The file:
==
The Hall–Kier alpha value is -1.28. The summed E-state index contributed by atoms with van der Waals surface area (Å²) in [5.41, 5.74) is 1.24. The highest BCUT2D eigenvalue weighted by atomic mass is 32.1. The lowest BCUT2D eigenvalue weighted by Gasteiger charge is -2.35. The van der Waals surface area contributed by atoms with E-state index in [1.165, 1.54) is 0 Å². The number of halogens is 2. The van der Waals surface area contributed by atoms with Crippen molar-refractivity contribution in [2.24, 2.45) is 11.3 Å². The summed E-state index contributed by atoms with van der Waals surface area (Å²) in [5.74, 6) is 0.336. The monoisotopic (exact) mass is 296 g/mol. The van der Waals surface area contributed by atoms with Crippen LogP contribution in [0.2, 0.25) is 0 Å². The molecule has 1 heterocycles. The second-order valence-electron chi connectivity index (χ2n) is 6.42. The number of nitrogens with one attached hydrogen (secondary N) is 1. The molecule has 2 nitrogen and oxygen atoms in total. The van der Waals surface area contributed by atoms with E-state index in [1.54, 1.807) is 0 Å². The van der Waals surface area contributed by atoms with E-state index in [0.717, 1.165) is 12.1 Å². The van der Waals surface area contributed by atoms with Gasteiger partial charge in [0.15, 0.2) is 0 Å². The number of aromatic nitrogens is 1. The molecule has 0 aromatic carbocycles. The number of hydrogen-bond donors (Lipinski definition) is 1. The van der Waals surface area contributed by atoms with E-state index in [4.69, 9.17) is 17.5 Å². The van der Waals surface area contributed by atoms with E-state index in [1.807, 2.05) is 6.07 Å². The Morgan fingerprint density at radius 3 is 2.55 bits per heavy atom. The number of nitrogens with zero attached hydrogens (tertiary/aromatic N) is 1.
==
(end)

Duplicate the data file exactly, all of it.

The Hall–Kier alpha value is -1.28. The summed E-state index contributed by atoms with van der Waals surface area (Å²) in [5.41, 5.74) is 1.24. The highest BCUT2D eigenvalue weighted by atomic mass is 32.1. The lowest BCUT2D eigenvalue weighted by Gasteiger charge is -2.35. The van der Waals surface area contributed by atoms with E-state index in [1.165, 1.54) is 0 Å². The number of halogens is 2. The van der Waals surface area contributed by atoms with Crippen molar-refractivity contribution in [2.24, 2.45) is 11.3 Å². The summed E-state index contributed by atoms with van der Waals surface area (Å²) in [5.74, 6) is 0.336. The monoisotopic (exact) mass is 296 g/mol. The van der Waals surface area contributed by atoms with Crippen LogP contribution in [0.2, 0.25) is 0 Å². The molecule has 1 heterocycles. The second-order valence-electron chi connectivity index (χ2n) is 6.42. The number of nitrogens with one attached hydrogen (secondary N) is 1. The molecule has 2 nitrogen and oxygen atoms in total. The van der Waals surface area contributed by atoms with E-state index in [1.54, 1.807) is 0 Å². The van der Waals surface area contributed by atoms with E-state index in [0.717, 1.165) is 12.1 Å². The van der Waals surface area contributed by atoms with Gasteiger partial charge in [0.15, 0.2) is 0 Å². The number of aromatic nitrogens is 1. The molecule has 0 aromatic carbocycles. The number of hydrogen-bond donors (Lipinski definition) is 1. The van der Waals surface area contributed by atoms with E-state index in [4.69, 9.17) is 17.5 Å². The van der Waals surface area contributed by atoms with E-state index in [1.807, 2.05) is 6.07 Å². The Morgan fingerprint density at radius 3 is 2.55 bits per heavy atom. The number of nitrogens with zero attached hydrogens (tertiary/aromatic N) is 1.